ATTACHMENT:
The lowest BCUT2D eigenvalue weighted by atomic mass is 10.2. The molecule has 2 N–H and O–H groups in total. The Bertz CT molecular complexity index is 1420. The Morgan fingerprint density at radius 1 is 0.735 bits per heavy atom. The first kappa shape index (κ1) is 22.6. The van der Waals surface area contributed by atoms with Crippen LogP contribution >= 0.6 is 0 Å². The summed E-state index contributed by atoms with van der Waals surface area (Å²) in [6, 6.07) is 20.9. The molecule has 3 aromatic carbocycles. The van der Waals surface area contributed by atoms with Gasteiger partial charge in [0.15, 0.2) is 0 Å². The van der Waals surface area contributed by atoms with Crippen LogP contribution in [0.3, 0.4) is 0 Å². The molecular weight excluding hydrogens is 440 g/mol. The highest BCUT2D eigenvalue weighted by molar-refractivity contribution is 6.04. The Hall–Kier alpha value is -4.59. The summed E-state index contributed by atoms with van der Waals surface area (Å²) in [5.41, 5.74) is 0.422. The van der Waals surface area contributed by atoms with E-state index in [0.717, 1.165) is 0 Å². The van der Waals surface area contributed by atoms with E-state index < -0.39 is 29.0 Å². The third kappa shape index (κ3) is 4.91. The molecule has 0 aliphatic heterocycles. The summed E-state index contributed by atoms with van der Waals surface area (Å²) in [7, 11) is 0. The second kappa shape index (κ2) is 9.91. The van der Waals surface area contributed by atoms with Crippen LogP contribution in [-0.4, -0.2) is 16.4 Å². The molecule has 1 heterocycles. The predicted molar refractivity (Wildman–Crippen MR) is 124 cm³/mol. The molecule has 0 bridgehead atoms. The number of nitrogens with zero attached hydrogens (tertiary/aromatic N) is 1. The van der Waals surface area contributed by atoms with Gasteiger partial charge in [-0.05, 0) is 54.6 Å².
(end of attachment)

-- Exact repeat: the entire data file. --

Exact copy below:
The lowest BCUT2D eigenvalue weighted by atomic mass is 10.2. The molecule has 2 N–H and O–H groups in total. The Bertz CT molecular complexity index is 1420. The Morgan fingerprint density at radius 1 is 0.735 bits per heavy atom. The first kappa shape index (κ1) is 22.6. The van der Waals surface area contributed by atoms with Crippen LogP contribution >= 0.6 is 0 Å². The summed E-state index contributed by atoms with van der Waals surface area (Å²) in [6, 6.07) is 20.9. The molecule has 3 aromatic carbocycles. The van der Waals surface area contributed by atoms with Gasteiger partial charge in [0.15, 0.2) is 0 Å². The van der Waals surface area contributed by atoms with Crippen LogP contribution in [0.3, 0.4) is 0 Å². The molecular weight excluding hydrogens is 440 g/mol. The highest BCUT2D eigenvalue weighted by molar-refractivity contribution is 6.04. The Hall–Kier alpha value is -4.59. The summed E-state index contributed by atoms with van der Waals surface area (Å²) in [5.41, 5.74) is 0.422. The van der Waals surface area contributed by atoms with E-state index in [0.717, 1.165) is 0 Å². The van der Waals surface area contributed by atoms with E-state index < -0.39 is 29.0 Å². The third kappa shape index (κ3) is 4.91. The molecule has 0 aliphatic heterocycles. The summed E-state index contributed by atoms with van der Waals surface area (Å²) in [7, 11) is 0. The second kappa shape index (κ2) is 9.91. The van der Waals surface area contributed by atoms with Crippen LogP contribution in [-0.4, -0.2) is 16.4 Å². The molecule has 1 heterocycles. The predicted molar refractivity (Wildman–Crippen MR) is 124 cm³/mol. The molecule has 0 bridgehead atoms. The number of nitrogens with zero attached hydrogens (tertiary/aromatic N) is 1. The van der Waals surface area contributed by atoms with Gasteiger partial charge in [-0.05, 0) is 54.6 Å².